Archive for February, 2012

Oh, this is an extraordinary book!

There are very few books that make me feel genuinely emotional and (a very little bit) teary but this was one. There is something about in simplicity of the prose, the inevitability of the ending, the unflinching acceptance of extraordinary and unavoidable pain, the wonderful mythic nature of the eponymous monster… It is simply deeply powerfully moving.

The story revolves around Conor O’Malley, a school boy whose mother is painfully and fatally ill. Although its not spelled out – and one of the delights here is that Ness is respectful enough of his audiences that he doesn’t feel the need to spell everything out – it is clear that she is suffering from cancer. As the story is based in an idea Siobhan Dowd had as she faced and lost her battle with cancer there is a potent autobiographical parallel here.

As Conor is awoken by the sound of his name one evening he sees “the great yew tree that rose from the centre of the graveyard” as it’s branches “gathered themselves into a great and terrible face, shimmering into anything and nose and even eyes peering back at him.” The yew tree becomes “the spine that the mountains hang upon… The tears that the rivers cry … The lungs that breathe the wind … The wolf that kills the stag, the hawk that kills the mouse, the spider that kills the fly… The stag, the mouse, the fly that are eaten… The snake of the world devouring its tail… Everything untamed and untameable”. This language is so lyrical, so primal, so mythic that the creature itself is a towering literary creation.

It reminds me of The Iron Man in its sheer alienness and inhumanity.

Stories are at the heart of this book. The Monster – like Dickens’ ghosts – has three stories to tell and asks for (expects, demands) a fourth rom Conor.

Half way through the novel, Conor discovers that his mother’s most recent chemotherapy treatment is derived from the yew tree. We witness him from inside the novel try to force the narrative into a fairy tale on which he has summoned the monster in order to heal his mother. Ness, however, refuses to allow the narrative to become quite so trite: it is genuinely heartbreaking when the Monster tells him “I did not come to heal her. I came to heal you”. In fact we the reader share Conor’s experience: the conclusion is utterly inevitable; we all know what will happen; but we all hope for and deceive ourselves into looking for an illusory happy ending.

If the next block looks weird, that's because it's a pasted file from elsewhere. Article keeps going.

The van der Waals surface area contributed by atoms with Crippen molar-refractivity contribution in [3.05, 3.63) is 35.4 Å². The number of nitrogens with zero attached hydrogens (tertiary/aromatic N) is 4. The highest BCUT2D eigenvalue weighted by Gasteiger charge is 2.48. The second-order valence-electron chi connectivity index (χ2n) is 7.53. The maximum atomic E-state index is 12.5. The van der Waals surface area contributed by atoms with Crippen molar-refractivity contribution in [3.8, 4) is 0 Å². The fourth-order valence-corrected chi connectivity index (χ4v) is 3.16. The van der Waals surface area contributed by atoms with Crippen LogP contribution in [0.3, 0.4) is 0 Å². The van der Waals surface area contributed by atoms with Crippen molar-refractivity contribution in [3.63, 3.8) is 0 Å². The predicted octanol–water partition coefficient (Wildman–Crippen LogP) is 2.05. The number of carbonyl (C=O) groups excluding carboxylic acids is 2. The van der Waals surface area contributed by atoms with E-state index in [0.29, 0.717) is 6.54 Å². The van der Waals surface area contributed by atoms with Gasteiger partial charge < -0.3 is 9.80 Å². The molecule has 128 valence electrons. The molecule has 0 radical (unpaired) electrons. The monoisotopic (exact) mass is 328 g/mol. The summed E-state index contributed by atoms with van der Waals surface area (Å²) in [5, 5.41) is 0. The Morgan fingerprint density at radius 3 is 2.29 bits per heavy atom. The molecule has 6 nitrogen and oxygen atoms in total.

Parallel to the Monster, Ness offers us snapshots of Conor at school. These chapters offer a contrast to the myth of the Monster but complement it beautifully. The strained friendship between him and Lily is beautifully judged and again Ness avoids the temptation to be trite and wrap up the trauma with his mother in a jarring sugar coated romance. Understated, quiet and moving, the friendship, their alienation and reconciliation is – as with the whole novel – simply beautifully judged.

This is as close to perfection as I could ask for in a novel. Simply stunning. I challenge anyone not to be moved to (near) tears by it. These are characters who will live with you and hang you beyond the end of the novel. Beautiful.




Just about to start this: good reviews on Goodreads and an interesting cover… All bodes well!


Finding the dialogue in this book the most irksome thing. The characters seem likeable enough, the war scenes are impressively described, some of the narrative is genuinely witty and has been read out loud to my wife. But the dialogue is just jarring. The author doesn’t seem to have an ear for how people actually talk to each other! Perhaps because I’m reading The Shipping News by Annie Proulx at the same time who DOES have a GREAT ear for dialogue ….

Finished reading this now, waiting for students at school to catch up! If only some damn fool of a teacher just let them read it instead of teaching it and making them do work on it! Oh well!